Definition:Hausdorff Space/Definition 3

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Let $T = \struct {S, \tau}$ be a topological space.

$\struct {S, \tau}$ is a Hausdorff space or $T_2$ space if and only if:

$\forall x, y \in S, x \ne y: \exists N_x, N_y \subseteq S: \exists U, V \in \tau: x \subseteq U \subseteq N_x, y \subseteq V \subseteq N_y: N_x \cap N_y = \O$

That is:

for any two distinct elements $x, y \in S$ there exist disjoint neighborhoods $N_x, N_y \subseteq S$ containing $x$ and $y$ respectively.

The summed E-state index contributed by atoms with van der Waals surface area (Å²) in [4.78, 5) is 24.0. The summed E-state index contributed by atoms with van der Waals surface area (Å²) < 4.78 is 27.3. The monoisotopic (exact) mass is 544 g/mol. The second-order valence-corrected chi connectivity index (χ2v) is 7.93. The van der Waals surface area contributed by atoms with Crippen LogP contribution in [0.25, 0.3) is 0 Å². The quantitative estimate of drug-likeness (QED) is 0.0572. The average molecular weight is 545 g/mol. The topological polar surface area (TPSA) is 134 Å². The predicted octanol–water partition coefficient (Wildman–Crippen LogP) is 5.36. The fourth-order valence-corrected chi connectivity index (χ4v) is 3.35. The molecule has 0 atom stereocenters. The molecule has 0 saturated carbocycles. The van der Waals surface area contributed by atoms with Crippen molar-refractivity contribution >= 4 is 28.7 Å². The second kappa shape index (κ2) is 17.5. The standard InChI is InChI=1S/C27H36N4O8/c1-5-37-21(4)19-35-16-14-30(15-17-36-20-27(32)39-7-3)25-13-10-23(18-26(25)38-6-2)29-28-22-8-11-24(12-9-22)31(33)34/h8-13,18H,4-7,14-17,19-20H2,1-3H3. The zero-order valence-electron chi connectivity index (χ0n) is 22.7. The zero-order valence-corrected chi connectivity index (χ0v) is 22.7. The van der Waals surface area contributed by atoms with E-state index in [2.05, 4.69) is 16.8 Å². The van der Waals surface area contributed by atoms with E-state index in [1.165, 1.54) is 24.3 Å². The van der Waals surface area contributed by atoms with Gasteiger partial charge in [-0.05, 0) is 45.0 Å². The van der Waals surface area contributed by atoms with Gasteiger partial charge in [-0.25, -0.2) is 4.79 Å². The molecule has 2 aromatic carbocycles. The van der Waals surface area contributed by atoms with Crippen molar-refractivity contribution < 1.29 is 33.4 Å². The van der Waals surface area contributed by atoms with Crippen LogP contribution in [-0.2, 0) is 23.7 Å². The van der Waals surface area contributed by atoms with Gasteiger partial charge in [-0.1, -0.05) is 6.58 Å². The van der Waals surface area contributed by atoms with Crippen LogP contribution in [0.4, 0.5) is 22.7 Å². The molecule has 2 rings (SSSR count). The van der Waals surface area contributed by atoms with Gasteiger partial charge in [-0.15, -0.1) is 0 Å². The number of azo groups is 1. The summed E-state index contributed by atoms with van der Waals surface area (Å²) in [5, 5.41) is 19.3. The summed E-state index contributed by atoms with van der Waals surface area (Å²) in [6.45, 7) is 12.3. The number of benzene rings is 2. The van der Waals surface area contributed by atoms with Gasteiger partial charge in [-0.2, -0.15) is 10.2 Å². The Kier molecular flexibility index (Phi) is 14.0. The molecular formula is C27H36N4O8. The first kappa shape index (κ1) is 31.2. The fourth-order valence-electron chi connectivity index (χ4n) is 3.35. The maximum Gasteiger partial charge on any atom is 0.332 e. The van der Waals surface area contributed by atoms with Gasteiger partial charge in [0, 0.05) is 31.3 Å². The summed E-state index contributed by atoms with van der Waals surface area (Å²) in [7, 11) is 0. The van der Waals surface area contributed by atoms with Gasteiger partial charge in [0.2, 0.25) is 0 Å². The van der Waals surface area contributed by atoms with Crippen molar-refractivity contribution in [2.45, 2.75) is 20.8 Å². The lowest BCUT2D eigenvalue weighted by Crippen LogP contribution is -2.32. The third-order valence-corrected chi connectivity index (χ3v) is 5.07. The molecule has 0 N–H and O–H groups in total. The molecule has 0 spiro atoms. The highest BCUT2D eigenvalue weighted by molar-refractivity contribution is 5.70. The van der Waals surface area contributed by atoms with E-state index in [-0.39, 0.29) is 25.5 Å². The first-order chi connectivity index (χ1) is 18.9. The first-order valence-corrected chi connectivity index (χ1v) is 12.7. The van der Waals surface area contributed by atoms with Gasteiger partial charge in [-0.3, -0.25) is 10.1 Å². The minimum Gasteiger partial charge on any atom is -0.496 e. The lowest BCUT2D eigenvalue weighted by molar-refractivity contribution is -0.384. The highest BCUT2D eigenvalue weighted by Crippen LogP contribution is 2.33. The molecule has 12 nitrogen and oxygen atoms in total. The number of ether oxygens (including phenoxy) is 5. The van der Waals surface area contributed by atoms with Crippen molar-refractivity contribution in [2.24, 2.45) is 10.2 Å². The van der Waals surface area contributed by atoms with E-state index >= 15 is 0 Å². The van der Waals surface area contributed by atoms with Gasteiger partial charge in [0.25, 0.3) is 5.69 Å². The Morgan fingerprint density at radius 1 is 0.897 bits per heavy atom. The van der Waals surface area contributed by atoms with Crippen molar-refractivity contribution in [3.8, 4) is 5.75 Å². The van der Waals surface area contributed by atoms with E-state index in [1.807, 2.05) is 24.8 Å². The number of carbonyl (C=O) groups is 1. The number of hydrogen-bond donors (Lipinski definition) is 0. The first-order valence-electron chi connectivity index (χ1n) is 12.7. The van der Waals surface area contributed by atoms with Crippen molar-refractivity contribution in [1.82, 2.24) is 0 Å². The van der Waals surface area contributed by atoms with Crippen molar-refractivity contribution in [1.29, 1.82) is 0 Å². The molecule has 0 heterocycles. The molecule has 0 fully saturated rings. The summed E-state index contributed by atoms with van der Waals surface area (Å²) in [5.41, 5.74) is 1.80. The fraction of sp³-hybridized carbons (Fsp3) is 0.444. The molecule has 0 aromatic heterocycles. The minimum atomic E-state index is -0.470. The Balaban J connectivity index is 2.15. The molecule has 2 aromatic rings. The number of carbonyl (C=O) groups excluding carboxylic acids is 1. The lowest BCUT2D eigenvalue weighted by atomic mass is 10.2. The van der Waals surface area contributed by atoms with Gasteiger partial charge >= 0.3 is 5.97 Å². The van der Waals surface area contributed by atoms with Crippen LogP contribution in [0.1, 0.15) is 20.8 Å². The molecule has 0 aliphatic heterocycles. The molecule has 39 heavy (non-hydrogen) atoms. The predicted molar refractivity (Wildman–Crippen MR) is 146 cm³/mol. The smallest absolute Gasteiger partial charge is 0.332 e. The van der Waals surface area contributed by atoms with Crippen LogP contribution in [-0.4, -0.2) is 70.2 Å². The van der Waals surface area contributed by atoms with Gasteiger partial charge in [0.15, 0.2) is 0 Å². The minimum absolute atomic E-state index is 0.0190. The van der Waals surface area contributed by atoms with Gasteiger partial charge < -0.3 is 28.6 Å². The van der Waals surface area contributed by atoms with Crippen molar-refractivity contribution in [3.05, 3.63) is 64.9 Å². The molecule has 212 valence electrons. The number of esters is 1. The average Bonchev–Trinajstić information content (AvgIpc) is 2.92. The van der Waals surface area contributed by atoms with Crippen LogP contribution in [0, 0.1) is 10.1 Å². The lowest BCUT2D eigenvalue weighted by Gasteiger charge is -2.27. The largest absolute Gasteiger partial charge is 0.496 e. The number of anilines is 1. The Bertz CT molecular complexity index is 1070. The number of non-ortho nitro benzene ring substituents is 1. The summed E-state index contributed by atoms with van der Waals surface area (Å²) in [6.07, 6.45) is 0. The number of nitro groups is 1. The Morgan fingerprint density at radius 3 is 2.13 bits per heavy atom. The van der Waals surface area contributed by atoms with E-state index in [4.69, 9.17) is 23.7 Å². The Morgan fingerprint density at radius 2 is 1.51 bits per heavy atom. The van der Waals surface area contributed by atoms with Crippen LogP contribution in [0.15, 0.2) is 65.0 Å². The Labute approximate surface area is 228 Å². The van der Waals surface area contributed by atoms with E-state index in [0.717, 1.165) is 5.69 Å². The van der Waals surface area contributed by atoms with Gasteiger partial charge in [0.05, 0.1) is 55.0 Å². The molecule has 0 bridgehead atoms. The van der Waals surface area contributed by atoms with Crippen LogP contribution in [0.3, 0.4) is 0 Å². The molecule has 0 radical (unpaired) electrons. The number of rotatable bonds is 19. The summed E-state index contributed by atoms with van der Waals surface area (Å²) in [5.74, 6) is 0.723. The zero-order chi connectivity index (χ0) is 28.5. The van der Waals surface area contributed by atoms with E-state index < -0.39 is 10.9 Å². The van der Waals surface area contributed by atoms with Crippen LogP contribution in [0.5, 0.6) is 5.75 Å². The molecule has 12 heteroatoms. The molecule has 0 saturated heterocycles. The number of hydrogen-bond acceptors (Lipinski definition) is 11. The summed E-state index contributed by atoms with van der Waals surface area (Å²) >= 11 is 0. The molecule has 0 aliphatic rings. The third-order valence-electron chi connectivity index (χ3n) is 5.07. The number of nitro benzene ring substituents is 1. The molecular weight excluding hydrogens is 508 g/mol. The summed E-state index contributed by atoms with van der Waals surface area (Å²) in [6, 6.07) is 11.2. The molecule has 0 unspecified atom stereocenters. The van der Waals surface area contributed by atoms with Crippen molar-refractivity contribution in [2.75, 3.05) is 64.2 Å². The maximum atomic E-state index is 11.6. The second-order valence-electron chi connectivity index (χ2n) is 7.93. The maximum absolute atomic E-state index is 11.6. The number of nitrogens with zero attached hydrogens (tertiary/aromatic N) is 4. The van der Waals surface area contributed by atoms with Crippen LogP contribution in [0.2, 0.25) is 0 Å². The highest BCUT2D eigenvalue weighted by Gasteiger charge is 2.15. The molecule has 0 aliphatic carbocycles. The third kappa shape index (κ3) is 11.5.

That is:

$\struct {S, \tau}$ is a $T_2$ space if and only if every two elements in $S$ are separated by neighborhoods.

Also known as

This condition is known as the Hausdorff condition.

For short, $T$ is Hausdorff is used to mean $T$ is a Hausdorff space.

Conveniently, a topological space is Hausdorff if any two distinct points can be housed off from one another in separate disjoint open sets.

Some sources use the term separated space for Hausdorff space but this is discouraged as there already exists considerable confusion and ambiguity around the definition of the word separated in the context of topology.

Some authors require a space to be Hausdorff before allowing it to be classed as a topological space, but this approach is unnecessarily limiting.

Also see

Source of Name

This entry was named for Felix Hausdorff.